Online Website Fingerprinting: Evaluating Website Fingerprinting Attacks on Tor in the Real World


Website fingerprinting (WF) attacks on Tor allow an adversary who can observe the traffic patterns between a victim and the Tor network to predict the website visited by the victim. Existing WF attacks yield extremely high accuracy. However, the conditions under which these attacks are evaluated raises questions about their effectiveness in the real world. We conduct the first evaluation of website fingerprinting using genuine Tor traffic as ground truth and evaluated under a true open world. We achieve this by adapting the state-of-the-art Triplet Fingerprinting attack to an online setting and training the WF models on data safely collected on a Tor exit relay—a setup an adversary can easily deploy in practice. By studying WF under realistic conditions, we demonstrate that an adversary can achieve a WF classification accuracy of above 95% when monitoring a small set of 5 popular websites, but that accuracy quickly degrades to less than 80% when monitoring as few as 25 websites. We conclude that, although WF attacks may be possible, it is likely infeasible to carry them out in the real world while monitoring more than a small set of websites.




this is why I have been trying to learn about tor alternatives lately like i2p, zeronet, freenet, loki, ygdrasil, etc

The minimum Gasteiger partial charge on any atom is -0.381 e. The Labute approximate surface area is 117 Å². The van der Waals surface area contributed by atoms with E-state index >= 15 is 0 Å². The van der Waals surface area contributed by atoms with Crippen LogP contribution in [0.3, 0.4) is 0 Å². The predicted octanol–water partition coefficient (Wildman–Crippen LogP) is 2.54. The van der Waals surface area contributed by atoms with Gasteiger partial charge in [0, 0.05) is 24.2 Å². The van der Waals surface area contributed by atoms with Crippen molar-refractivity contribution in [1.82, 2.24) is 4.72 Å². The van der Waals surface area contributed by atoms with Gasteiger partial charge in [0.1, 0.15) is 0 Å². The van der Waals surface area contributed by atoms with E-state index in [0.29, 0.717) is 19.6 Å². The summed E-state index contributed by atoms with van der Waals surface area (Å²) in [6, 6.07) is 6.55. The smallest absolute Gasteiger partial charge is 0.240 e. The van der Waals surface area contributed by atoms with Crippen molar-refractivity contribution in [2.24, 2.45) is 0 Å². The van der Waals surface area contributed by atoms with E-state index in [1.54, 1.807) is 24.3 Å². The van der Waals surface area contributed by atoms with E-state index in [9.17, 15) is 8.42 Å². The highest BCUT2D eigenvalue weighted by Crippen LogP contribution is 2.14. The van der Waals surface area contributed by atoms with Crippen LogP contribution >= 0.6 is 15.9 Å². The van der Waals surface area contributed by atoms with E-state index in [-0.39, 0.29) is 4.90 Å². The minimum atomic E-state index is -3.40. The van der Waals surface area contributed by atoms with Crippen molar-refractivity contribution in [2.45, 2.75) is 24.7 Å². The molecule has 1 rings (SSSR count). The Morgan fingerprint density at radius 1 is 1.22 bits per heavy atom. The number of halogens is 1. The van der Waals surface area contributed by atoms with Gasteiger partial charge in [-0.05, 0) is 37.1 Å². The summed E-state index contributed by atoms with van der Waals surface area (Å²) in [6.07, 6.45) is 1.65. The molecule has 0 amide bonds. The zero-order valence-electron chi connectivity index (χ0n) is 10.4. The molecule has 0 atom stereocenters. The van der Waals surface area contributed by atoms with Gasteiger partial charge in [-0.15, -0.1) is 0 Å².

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Fingerprinting techniques are not bound to the protocol - all of those will have the same issues.


In my mind, it would be much harder to focus on a small subset of websites like the article states if one browses across several networks all designed to be private, or am I wrong?

Then they can fingerprint your traffic pattern as you switch between those networks. :wink:

For example, if you have Tor Browser set with a homepage (or worse, a set of tabs with different home pages) then every time you start the browser the traffic will be the same. If someone monitoring your connection sees the same pattern of traffic hitting the same servers then they can tie that pattern (fingerprint) to a single user and so track your activity.

The best option is to browse a large number of sites via the same network (whether Tor or whatever) - the article points out that the more traffic across a variety of sites the harder it is to identify a particular pattern of usage.

Therefore, I’d suggest you just use Tor Browser for general anonymous searching and browsing and add to the swarm of Tor traffic (and therefore an amount of Tor traffic is normal for your connection so it’s less “suspicious”). Stick to your normal browser for anything where you need to be tracked (i.e. signed in: banking, shopping, fora, …).